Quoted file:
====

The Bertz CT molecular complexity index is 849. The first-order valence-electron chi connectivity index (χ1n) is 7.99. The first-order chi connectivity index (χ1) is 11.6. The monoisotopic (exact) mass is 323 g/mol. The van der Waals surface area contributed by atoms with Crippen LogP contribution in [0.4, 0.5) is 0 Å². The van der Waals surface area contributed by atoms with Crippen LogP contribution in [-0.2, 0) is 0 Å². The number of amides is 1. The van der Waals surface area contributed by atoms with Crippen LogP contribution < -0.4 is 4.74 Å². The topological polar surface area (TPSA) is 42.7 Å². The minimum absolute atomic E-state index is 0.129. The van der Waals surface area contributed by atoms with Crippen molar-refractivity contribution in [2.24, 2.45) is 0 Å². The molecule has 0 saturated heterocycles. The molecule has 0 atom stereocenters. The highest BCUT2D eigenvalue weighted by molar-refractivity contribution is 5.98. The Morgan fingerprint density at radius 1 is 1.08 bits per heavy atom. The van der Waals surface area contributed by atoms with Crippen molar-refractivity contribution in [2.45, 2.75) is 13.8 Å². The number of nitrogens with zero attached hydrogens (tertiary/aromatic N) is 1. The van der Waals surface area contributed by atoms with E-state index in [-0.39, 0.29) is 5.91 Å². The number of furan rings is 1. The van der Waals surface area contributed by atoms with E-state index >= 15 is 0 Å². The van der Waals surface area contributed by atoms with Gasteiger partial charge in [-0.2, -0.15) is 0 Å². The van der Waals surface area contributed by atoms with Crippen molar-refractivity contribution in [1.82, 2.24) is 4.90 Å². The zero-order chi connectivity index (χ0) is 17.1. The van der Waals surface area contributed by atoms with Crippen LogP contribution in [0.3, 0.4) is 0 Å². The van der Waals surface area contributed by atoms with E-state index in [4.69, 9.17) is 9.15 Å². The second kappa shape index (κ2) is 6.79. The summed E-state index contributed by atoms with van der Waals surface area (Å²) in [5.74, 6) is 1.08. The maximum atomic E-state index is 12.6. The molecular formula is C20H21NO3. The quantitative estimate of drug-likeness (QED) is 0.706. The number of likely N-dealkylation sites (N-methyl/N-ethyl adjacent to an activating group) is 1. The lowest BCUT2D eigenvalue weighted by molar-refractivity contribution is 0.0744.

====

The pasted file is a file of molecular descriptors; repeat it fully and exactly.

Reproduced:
The Bertz CT molecular complexity index is 849. The first-order valence-electron chi connectivity index (χ1n) is 7.99. The first-order chi connectivity index (χ1) is 11.6. The monoisotopic (exact) mass is 323 g/mol. The van der Waals surface area contributed by atoms with Crippen LogP contribution in [0.4, 0.5) is 0 Å². The van der Waals surface area contributed by atoms with Crippen LogP contribution in [-0.2, 0) is 0 Å². The number of amides is 1. The van der Waals surface area contributed by atoms with Crippen LogP contribution < -0.4 is 4.74 Å². The topological polar surface area (TPSA) is 42.7 Å². The minimum absolute atomic E-state index is 0.129. The van der Waals surface area contributed by atoms with Crippen molar-refractivity contribution in [2.24, 2.45) is 0 Å². The molecule has 0 saturated heterocycles. The molecule has 0 atom stereocenters. The highest BCUT2D eigenvalue weighted by molar-refractivity contribution is 5.98. The Morgan fingerprint density at radius 1 is 1.08 bits per heavy atom. The van der Waals surface area contributed by atoms with Crippen molar-refractivity contribution in [2.45, 2.75) is 13.8 Å². The number of nitrogens with zero attached hydrogens (tertiary/aromatic N) is 1. The van der Waals surface area contributed by atoms with E-state index in [-0.39, 0.29) is 5.91 Å². The number of furan rings is 1. The van der Waals surface area contributed by atoms with E-state index >= 15 is 0 Å². The van der Waals surface area contributed by atoms with Gasteiger partial charge in [-0.2, -0.15) is 0 Å². The van der Waals surface area contributed by atoms with Crippen molar-refractivity contribution in [1.82, 2.24) is 4.90 Å². The zero-order chi connectivity index (χ0) is 17.1. The van der Waals surface area contributed by atoms with Crippen LogP contribution in [0.3, 0.4) is 0 Å². The van der Waals surface area contributed by atoms with E-state index in [4.69, 9.17) is 9.15 Å². The second kappa shape index (κ2) is 6.79. The summed E-state index contributed by atoms with van der Waals surface area (Å²) in [5.74, 6) is 1.08. The maximum atomic E-state index is 12.6. The molecular formula is C20H21NO3. The quantitative estimate of drug-likeness (QED) is 0.706. The number of likely N-dealkylation sites (N-methyl/N-ethyl adjacent to an activating group) is 1. The lowest BCUT2D eigenvalue weighted by molar-refractivity contribution is 0.0744.